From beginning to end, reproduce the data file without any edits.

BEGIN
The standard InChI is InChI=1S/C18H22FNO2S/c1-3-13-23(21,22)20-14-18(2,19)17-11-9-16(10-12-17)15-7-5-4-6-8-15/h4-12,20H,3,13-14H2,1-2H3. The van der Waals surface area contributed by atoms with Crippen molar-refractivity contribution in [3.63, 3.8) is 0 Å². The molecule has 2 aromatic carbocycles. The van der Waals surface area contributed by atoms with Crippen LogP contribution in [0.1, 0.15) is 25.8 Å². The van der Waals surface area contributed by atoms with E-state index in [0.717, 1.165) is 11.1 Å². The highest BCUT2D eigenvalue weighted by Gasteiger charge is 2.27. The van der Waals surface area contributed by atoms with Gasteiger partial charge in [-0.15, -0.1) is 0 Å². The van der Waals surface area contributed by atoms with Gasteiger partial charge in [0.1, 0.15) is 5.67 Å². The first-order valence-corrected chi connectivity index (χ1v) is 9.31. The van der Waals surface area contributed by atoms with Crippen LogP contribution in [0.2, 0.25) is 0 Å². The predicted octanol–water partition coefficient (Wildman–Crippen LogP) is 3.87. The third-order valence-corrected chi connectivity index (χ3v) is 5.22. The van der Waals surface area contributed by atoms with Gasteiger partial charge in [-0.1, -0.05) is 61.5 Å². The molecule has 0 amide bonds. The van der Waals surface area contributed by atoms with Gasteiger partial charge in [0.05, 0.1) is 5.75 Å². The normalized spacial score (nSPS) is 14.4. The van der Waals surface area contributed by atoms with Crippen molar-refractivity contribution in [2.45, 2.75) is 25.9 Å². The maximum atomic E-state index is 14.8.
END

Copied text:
The standard InChI is InChI=1S/C18H22FNO2S/c1-3-13-23(21,22)20-14-18(2,19)17-11-9-16(10-12-17)15-7-5-4-6-8-15/h4-12,20H,3,13-14H2,1-2H3. The van der Waals surface area contributed by atoms with Crippen molar-refractivity contribution in [3.63, 3.8) is 0 Å². The molecule has 2 aromatic carbocycles. The van der Waals surface area contributed by atoms with Crippen LogP contribution in [0.1, 0.15) is 25.8 Å². The van der Waals surface area contributed by atoms with E-state index in [0.717, 1.165) is 11.1 Å². The highest BCUT2D eigenvalue weighted by Gasteiger charge is 2.27. The van der Waals surface area contributed by atoms with Gasteiger partial charge in [-0.15, -0.1) is 0 Å². The van der Waals surface area contributed by atoms with Gasteiger partial charge in [0.1, 0.15) is 5.67 Å². The first-order valence-corrected chi connectivity index (χ1v) is 9.31. The van der Waals surface area contributed by atoms with Crippen LogP contribution in [0.2, 0.25) is 0 Å². The predicted octanol–water partition coefficient (Wildman–Crippen LogP) is 3.87. The third-order valence-corrected chi connectivity index (χ3v) is 5.22. The van der Waals surface area contributed by atoms with Gasteiger partial charge in [-0.1, -0.05) is 61.5 Å². The molecule has 0 amide bonds. The van der Waals surface area contributed by atoms with Gasteiger partial charge in [0.05, 0.1) is 5.75 Å². The normalized spacial score (nSPS) is 14.4. The van der Waals surface area contributed by atoms with Crippen molar-refractivity contribution in [2.45, 2.75) is 25.9 Å². The maximum atomic E-state index is 14.8.